Is The Internet Haunted?
Spirits and demons have walked the planet for many thousands of years, but are we creating a new digital wave of evil? Slender man, Dear David, Blue Whale Challenge…is it possible to create demons in real time that haunt the information superhighway? Frank and Mike explore some spiritual history, burial rituals, classic ghost stories, modern ghost stories and ask the frightening question — is it possible for the internet to be haunted and are people creating digital demons?
All this and more is available here at your fingertips in what we call ‘light video format’ (accompanying photos and videos) on YouTube and in audio/podcast format on Soundcloud!
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The details of the afterlife in different cultures vary, but the constants were that such a realm existed, that it was governed by immutable laws and that the souls of the dead would remain there unless given license by the gods to return to the land of the living for some specific reason. These reasons could include improper funeral rites, lack of any kind of burial, death by drowning where the body was not recovered, murder in which the body was never found (and so never properly buried), or to resolve some unfinished business or provide a true account of the events surrounding their death, such as when one was murdered and needed one’s death avenged and the murderer brought to justice in order to rest in peace.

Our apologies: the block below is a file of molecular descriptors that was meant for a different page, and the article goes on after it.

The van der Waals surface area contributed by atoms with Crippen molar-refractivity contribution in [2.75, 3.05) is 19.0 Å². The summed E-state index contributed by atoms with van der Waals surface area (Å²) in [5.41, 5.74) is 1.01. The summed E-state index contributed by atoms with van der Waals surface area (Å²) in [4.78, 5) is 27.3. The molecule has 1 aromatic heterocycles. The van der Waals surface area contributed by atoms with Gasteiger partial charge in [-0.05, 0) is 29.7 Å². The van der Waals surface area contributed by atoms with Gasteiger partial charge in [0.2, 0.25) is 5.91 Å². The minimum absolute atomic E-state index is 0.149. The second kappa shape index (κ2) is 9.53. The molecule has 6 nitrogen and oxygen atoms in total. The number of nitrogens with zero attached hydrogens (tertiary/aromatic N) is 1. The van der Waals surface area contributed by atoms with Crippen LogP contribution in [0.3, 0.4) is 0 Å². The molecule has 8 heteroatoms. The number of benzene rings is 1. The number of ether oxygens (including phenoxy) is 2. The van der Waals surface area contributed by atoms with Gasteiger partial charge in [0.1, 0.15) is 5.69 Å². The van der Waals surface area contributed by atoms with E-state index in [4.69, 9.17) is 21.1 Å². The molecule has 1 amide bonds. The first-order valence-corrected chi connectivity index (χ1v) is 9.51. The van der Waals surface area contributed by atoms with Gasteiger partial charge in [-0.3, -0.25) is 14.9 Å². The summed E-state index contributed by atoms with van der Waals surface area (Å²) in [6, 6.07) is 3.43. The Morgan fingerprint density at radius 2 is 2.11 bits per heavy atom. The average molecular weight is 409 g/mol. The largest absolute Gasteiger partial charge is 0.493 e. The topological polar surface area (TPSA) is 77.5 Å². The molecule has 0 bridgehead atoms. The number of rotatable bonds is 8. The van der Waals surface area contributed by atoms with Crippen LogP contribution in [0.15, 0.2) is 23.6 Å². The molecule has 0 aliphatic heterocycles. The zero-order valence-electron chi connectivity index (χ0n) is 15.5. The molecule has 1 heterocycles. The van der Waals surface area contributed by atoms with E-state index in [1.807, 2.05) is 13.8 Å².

Homo Naledi is an extinct species of human discovered in Rising Star Cave in South Africa in 2013 CE in what has become the biggest single-species hominin find in Africa to this day, which is moreover set to cause a bit of an avalanche within the field of palaeoanthropology because the skeletons’ strange mix of features and young date of 236,000 and 335,000 years old serve to highlight hominin variety. More than 1500 fossils that once belonged to the living bodies of at least 15 individuals were painstakingly removed from a very inaccessible part of the cave. In a breath of fresh air, the project, led by paleontologist Lee Berger, not only presented its results in open access fashion but even allowed the world to watch over their shoulders as social media and a live blog by National Geographic kept track of the excavation process.
Assyria, like Mesopotamia in general, has always excited the Western imagination. Assyrian beliefs about the spiritual world are no exception. The Assyrians believed that ghosts could return from the afterlife if not properly buried or if they had suffered a traumatic or unnatural death to haunt, harass, and even possess the living. Elaborate exorcisms had to be performed to expel or drive away the malevolent ghosts. Once a student of history learns about Assyrian ghost stories and exorcisms, the reason that ghosts are often feared in folklore becomes readily understandable.
Like other primitive races, the peoples of Chaldea scarcely discriminated at all between religion and magic. One difference between the priest and the sorcerer was that the one employed magic for religious purposes whilst the other used it for his own ends. The literature of Chaldea—especially its religious literature—teems with references to magic, and in its spells and incantations, we see the prototypes of those employed by the magicians of medireval Europe. Indeed so closely do some of the Assyrian incantations and magical practices resemble those of the European sorcerers of the Middle Ages and of primitive peoples of the present day that it is difficult to convince oneself that they are of independent origin.
Well, it’s not the oldest, but it is very old. Dating to a couple of thousand years ago, Pliny The Younger records a ghost story complete with all the so-called modern trappings.